Mycoplasma Pneumoniae-Induced Rash and Mucositis: A Systematic Review of the Literature.Spartan Med Res J. 2021; 6(2):25284.SM
Mycoplasma pneumoniae (MP) is a common respiratory pathogen that can result in community-acquired pneumonia (CAP). Approximately 25% of patients diagnosed with MP experience extrapulmonary manifestations. Mycoplasma-induced rash and mucositis (MIRM) was coined as a unique disease process in 2014. MIRM has prominent mucositis with or without a characteristic vesiculobullous and/or atypical targetoid eruption. Appropriate identification of this disease is important because it has a milder disease course with low rates of sequelae, and lower mortality compared to Stevens-Johnson syndrome, erythema multiforme, and toxic epidermal necrolysis. The objective of this systematic review was to examine the English literature on Mycoplasma Pneumonia-induced rash and mucositis since the establishment of its diagnosis in 2014.
The following online databases were used to identify appropriate studies that met the established inclusion and exclusion criteria: Pubmed, Cochrane, MedLine, Health Evidence, EPPI center, Allied Health Evidence. The following MesH search terms were used to further identify articles; "Mycoplasma pneumoniae induced rash and mucositis," "Mycoplasma pneumoniae rash and mucositis," "Mycoplasma pneumoniae rash," "Mycoplasma pneumoniae mucositis," "MIRM," "Mycoplasma induced rash and mucositis," "Mycoplasma rash and mucositis," "Mycoplasma rash," and "Mycoplasma mucositis." Data was extracted following the Preferred Reporting Items for Systematic Reviews and Meta-Analyses (PRISMA) guidelines.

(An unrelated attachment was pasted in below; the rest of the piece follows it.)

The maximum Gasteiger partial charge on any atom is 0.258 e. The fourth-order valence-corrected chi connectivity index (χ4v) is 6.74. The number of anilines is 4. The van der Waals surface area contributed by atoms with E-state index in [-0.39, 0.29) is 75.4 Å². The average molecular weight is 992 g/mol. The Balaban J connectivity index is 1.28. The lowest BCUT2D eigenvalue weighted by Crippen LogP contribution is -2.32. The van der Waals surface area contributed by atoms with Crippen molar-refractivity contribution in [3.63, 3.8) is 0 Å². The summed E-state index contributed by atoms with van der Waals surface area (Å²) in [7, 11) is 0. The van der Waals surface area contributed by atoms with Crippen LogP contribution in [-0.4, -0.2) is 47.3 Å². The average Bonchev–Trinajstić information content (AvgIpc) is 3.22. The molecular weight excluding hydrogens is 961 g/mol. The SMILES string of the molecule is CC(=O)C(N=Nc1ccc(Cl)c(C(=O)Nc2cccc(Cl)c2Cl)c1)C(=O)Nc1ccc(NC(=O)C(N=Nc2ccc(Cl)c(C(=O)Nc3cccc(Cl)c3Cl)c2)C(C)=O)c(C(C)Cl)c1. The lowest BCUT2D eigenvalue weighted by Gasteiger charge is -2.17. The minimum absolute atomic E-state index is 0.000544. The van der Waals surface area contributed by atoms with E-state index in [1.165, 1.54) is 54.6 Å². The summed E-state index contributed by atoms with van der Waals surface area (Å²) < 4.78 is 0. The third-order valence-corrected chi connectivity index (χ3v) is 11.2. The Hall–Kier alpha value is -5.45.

One hundred and seventy-five records were initially screened, and nineteen studies were included in the review, leading to a total of 27 patients. Patients had a mean age of 16 years old (Range 4 - 46 years old), with the majority being males (74%). Pulmonary symptoms tended to precede extrapulmonary symptoms on an average of 7.8 days. Extrapulmonary symptoms consisted of oral lesions (96.3%) followed by ocular lesions (92.6%) and genital lesions (59.3%). Female patients were more likely to have genital lesions (71.4%) when compared with male patients (55%). Cutaneous rashes occurred in approximately one-half of the patients, which supports the theory that MIRM is a separate clinical entity from SJS and other related skin disorders.Confirmatory testing for MIRM was performed using IgM/IgG Mycoplasma antibody testing or PCR in 19 (66.7%) and 6 (22.2%) patients respectively, although four cases reported the use of both serology and PCR, while five did not report confirmatory testing. Systemic antibiotics were used frequently in treatment 22 patients (77.8%) and 27 (100%) of the patients received various supportive care. Approximately 11 (37%) patients of reported cases used systemic steroids to reduce systemic inflammation. Other systemic treatments were used in six (21.4%) cases, and included intravenous immunoglobulins and cyclosporine A. Only eight patients (22.2%) reported having any lasting sequelae.
Mycoplasma-induced rash and mucositis is a recently described extra-pulmonary manifestation of Mycoplasma pneumoniae infections. To the best of the authors' knowledge, this is the first systematic review of the MIRM literature since the introduction of the diagnosis in 2014. The authors hope that this review can serve to better our current understanding and lead to improved identification, work-up, and treatment of this disease. One notable limitation of this study is the relatively small sample size, which is due to the recent introduction of the term.